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Apple posts another record-breaking quarter; iPhone and iPad defy expectations

Apple continued its torrid financial performance, reporting yet another record quarterly profit Tuesday as consumers and companies snapped up its iPad and iPhones at a pace that far exceeded analysts’ expectations.

In just three months, the company earned $7.3 billion in profit on revenue of nearly $28.6 billion — the equivalent of logging $3,700 in sales every second. After its earnings report, the stock soared to nearly $400 in after-hours trading.

The consumer electronics giant now has a market value of about $362 billion and is closing the gap with Exxon Mobil, the world’s most valuable company, which is worth $415 billion.

Mobile hardware sales drove Apple’s blockbuster earnings. Sales of the iPhone defied expectations. Despite rumors of a new handset in the coming months, company still sold a record-breaking 20.3 million iPhones in the quarter, thanks in part to a jump in corporate use.

Apple’s chief financial officer, Pete Oppenheimer, said that 86 percent of Fortune 500 companies were exploring uses for the iPhone and iPad.

The company also sold 9.25 million iPads in its third quarter — every tablet it made.

“The sales for the iPad2 have been an absolute frenzy,” Tim Cook, Apple’s chief operating officer, said during an earnings call.

Those sales are bad news for competitors such as Research in Motion, which makes the BlackBerry, as well as PC makers, which have long dominated sales to corporations. Microsoft executives have acknowledged that tablets are eating into sales of laptops that run Windows.

Apple also saw demand for the iPad cut into sales of its Mac, though Cook said the company was particularly excited that “more customers chose to buy an iPad than a Windows PC.”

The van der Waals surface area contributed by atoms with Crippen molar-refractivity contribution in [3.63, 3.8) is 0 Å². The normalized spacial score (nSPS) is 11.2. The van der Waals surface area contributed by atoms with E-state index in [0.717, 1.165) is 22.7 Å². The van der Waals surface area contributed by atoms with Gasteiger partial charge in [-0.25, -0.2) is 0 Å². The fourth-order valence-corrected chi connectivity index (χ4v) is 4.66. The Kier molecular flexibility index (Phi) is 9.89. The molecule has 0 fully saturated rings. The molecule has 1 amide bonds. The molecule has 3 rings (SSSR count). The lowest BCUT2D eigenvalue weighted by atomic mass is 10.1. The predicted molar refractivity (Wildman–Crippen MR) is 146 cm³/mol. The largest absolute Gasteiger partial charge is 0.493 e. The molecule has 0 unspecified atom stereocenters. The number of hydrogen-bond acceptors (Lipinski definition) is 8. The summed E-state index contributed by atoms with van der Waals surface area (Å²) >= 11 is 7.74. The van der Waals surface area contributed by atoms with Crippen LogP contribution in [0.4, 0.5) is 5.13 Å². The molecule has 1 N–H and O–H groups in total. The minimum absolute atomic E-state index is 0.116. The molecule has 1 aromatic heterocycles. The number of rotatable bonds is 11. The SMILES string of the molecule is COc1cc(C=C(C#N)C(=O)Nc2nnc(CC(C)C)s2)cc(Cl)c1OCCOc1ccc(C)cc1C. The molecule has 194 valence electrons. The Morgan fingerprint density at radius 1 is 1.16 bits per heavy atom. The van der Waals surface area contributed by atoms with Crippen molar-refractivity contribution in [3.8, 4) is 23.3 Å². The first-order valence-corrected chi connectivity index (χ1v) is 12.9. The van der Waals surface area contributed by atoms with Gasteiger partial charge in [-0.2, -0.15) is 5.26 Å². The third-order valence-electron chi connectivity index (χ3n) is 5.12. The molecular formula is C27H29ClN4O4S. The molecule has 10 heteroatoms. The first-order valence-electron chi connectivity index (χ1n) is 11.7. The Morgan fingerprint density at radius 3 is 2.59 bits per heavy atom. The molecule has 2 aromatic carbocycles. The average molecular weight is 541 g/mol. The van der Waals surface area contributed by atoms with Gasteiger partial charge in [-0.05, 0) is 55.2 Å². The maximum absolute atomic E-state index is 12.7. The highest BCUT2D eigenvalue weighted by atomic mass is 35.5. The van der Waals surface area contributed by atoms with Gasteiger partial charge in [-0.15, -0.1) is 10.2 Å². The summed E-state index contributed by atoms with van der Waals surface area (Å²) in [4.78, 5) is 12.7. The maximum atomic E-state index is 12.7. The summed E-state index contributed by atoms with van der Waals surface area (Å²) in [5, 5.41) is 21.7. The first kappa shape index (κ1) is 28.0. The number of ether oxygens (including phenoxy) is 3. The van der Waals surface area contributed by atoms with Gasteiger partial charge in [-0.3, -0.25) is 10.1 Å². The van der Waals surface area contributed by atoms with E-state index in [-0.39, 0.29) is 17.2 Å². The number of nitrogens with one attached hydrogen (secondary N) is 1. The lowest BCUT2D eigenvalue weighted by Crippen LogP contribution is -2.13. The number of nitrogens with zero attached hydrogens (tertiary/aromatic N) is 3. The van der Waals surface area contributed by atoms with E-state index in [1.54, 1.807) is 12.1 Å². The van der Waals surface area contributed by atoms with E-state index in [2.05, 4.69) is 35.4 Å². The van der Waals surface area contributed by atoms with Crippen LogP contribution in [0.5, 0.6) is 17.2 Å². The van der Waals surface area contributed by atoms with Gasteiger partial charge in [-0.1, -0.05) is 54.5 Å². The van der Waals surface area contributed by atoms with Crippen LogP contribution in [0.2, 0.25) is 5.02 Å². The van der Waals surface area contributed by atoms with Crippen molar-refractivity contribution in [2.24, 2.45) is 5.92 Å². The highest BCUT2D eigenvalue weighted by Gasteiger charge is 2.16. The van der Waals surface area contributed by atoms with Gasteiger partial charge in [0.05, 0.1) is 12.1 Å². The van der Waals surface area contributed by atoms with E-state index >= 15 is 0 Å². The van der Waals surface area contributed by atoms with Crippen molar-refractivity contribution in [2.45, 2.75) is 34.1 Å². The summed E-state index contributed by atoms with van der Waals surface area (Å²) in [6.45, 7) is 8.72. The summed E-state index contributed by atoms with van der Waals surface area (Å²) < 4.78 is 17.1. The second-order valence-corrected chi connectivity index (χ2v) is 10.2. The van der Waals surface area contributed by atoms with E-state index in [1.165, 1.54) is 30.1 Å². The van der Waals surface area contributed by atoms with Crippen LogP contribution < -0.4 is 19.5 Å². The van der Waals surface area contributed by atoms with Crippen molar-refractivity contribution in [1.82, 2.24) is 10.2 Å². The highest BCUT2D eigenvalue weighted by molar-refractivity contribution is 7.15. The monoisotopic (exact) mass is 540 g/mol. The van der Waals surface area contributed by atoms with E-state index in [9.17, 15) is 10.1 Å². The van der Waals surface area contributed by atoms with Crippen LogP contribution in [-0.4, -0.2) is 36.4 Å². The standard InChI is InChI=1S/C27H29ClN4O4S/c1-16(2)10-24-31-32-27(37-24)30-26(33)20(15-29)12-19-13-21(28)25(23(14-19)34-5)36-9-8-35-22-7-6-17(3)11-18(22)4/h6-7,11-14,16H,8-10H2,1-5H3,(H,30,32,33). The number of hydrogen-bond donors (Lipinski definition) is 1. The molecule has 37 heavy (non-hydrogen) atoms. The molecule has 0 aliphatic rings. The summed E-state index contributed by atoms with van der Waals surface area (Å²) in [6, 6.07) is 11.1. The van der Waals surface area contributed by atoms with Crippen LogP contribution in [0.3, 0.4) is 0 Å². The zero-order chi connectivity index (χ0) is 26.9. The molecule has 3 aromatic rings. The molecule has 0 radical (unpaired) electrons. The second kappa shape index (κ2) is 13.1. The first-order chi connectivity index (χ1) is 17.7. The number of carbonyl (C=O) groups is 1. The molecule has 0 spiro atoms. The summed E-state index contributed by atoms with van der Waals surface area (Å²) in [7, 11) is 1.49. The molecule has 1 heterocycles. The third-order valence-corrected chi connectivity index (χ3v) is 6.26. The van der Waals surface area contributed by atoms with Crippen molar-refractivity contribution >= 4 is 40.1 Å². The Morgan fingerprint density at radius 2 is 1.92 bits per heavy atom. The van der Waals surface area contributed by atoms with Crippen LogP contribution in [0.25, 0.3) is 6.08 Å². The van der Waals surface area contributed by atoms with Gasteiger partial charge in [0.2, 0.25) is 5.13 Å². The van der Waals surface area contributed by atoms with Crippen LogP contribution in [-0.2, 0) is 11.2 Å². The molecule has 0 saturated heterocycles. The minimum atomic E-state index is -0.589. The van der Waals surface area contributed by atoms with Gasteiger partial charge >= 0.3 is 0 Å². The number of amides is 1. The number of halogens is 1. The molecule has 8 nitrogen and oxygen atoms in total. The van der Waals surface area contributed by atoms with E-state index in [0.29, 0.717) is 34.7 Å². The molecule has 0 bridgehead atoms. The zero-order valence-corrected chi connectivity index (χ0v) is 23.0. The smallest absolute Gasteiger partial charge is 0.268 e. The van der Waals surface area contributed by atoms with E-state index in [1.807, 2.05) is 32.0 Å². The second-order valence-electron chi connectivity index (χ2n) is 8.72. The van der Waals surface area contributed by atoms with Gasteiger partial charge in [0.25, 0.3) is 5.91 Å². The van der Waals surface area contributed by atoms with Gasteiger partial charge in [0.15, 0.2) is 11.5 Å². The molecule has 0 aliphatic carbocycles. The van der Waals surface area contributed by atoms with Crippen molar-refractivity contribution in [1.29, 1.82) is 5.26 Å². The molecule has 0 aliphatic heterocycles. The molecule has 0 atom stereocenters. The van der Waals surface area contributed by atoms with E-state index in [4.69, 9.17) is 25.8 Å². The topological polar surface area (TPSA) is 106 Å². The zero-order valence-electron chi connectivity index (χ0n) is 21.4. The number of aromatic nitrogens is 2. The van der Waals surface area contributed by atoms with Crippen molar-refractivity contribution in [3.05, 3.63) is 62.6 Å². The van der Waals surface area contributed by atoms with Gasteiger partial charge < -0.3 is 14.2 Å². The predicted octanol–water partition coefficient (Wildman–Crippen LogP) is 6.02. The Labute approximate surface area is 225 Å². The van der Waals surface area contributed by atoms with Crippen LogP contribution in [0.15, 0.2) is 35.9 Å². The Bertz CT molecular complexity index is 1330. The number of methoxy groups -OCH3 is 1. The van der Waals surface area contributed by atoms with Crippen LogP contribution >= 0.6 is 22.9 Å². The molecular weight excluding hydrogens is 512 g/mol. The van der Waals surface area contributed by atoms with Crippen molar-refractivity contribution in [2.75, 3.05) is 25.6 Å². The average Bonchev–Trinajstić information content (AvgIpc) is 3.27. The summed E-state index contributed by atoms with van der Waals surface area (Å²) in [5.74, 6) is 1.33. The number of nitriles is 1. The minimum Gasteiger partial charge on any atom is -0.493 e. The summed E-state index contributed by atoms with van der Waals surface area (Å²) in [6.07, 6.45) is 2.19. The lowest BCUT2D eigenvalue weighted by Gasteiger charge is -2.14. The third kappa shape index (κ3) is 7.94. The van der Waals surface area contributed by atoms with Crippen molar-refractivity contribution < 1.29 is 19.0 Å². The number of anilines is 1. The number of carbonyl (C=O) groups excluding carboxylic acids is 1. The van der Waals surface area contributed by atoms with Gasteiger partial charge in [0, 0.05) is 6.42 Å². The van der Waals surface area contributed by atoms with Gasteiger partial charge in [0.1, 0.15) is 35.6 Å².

Mac sales still saw an increase of 14 percent, though sales of the iPod fell 20 percent from a year ago. Apple also confirmed that it will launch the next version of its operating system, OS X Lion, on Wednesday.

Executives were characteristically tight-lipped about unannounced products, though they did drop hints about a major product transition to come in the September quarter. A new version of the iPhone is expected in the coming weeks, along with the company’s release of the next version of its mobile platform, iOS 5, as well as its iCloud services.

Cook downplayed rumors that Apple will launch a connected TV, working off its success with the Apple TV set-top box. “We still call it a hobby here, and we do that because we don’t want anyone to conclude that it’s another leg of the stool,” he said.

He also addressed the patent suits that Apple has filed against competitors, claiming that their products infringe on the iPhone and iPad.

“We love competition and we think it’s great for us and for everyone but we want people to invent their own stuff, and we are going to make sure that we defend our portfolio,” he said.

Apple faces stiff competition in the smartphone and tablet market from devices running Google’s Android platform. But Cook brushed off the suggestion that Android is a concern, saying that the sales numbers for the iPhone, iPad and Apple App Stores speak for themselves.

“Android numbers are difficult to get our hands around,” he said. “Our numbers are straightforward, they’re transparent, they’re reported quarterly.”

International sales, particularly in Asia, were an integral part of this quarter’s figures. Cook said that sales in China were a key driver in that growth, and that he believes that the company is “just scratching the surface” in Asia.

The company will open a new Apple store in Hong Kong during the September quarter. Latin America and the Middle East were also strong growth markets, Cook said.

Looking ahead, company officials said they expect to see $25 billion in revenues and earnings of $5.50 per share in the next quarter. Apple has been conservative in such guidance, beating its own estimates handily each quarter.

Apple chief executive Steve Jobs, who has been on medical leave since January, did not participate in the call. In a statement, Jobs said the company is “firing on all cylinders” and hinted that there are new products to come this year.

Hayley Tsukayama covers consumer technology for The Washington Post.



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